From Sciacchitano to Perrella
Milan, 27th September 1997
I know you are very engaged with Spaziozero, but I take advantage of your delayed reply to request from you a consultation on Paul. Don’t be surprised. As you may not imagine, I have had a Catholic upbringing. The apex of my religious formation, which today is the basis of my atheism, is that faith is born out of charity. Otherwise said, for me, God is unconscious, but is also an evident effect of the social relation. With regard to this, I am writing to ask you for a good translation from Greek of Corinthians I, 13, 13. The German and French versions are a little different from each other. The Bible de Jérusalem says: ‘La foi, l’espérance et la charité demeurent tous les trois, mais la plus grande d’entre elles, c’est la charité’. More romantically, the Einheitsübersetzung translates: ‘Fürjetzt bleiben Glaube, Hoffnung und Liebe (sic), diese drei; docham größten unter ihnen ist die Liebe’.
I think that this citation by Paul is pertinent, and very relevant, to our debate. Psychoanalysis makes its apparition (in the sense of an Epiphany), in a way that can be judged, in the social bond between analysts and non-analysts. Therefore, a politics of psychoanalysis cannot act correctly, unless it passes through the renewal of the social bond between us – the Greeks’ metanoia. If one wishes to reform psychoanalysis, this bond, too, is in need of reformation. The rest – commissions, laws, Ministerial departments – is needed, but is secondary to the politics of psychoanalysis. To say it with Freud, the primary process remains the social bond between us. I say this because it seems to me that, among us, the interest in the social bond has been relegated to a secondary plane, and, instead, the false question about psychotherapeutic formation has been brought to the most prominent plane. Therefore, whatever remains of my Catholic formation becomes disquieted.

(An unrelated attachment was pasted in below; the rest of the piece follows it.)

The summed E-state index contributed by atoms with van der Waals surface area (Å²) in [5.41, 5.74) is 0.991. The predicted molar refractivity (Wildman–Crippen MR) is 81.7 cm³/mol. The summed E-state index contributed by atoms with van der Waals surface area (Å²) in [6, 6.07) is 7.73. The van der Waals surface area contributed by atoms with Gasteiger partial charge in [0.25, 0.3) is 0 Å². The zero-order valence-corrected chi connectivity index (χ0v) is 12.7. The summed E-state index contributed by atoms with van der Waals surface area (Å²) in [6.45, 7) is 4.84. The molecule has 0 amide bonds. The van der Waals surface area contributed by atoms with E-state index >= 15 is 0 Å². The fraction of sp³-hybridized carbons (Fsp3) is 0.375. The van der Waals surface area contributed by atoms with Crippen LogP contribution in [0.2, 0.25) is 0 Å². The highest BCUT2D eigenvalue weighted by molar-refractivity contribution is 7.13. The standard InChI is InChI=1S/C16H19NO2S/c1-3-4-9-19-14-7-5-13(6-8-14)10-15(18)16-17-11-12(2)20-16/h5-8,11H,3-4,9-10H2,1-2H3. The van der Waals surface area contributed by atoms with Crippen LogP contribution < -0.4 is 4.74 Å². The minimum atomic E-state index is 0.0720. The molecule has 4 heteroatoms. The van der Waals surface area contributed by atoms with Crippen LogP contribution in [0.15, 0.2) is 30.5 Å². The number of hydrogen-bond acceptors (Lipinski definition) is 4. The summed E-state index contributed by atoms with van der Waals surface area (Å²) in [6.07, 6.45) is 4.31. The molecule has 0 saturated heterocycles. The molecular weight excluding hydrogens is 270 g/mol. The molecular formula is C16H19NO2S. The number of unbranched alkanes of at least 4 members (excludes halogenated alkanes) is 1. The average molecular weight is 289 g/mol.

I wait for your opinion and wish you a good weekend,
From Perrella to Sciacchitano
Padua, 29th September 1997
Your letter dated 27th September makes me think that, when you wrote it, you had not received my reply of the 24th, which I had also sent to you. I shall not spend much time talking about yesterday’s meeting of the Council of Spaziozero. It went very well, as I imagine Contardi will have already told you. In any case, the important aspect is that the turn – suggested by you in your ‘Pauline’ letter, and by me in my intervention at this meeting – seems a worthwhile attempt to everyone. Spaziozero must become a truly political movement, and, for this to happen, I think we need to deal with the points on which our opinions diverge – because, as all divergent things, although divergent these are also convergent.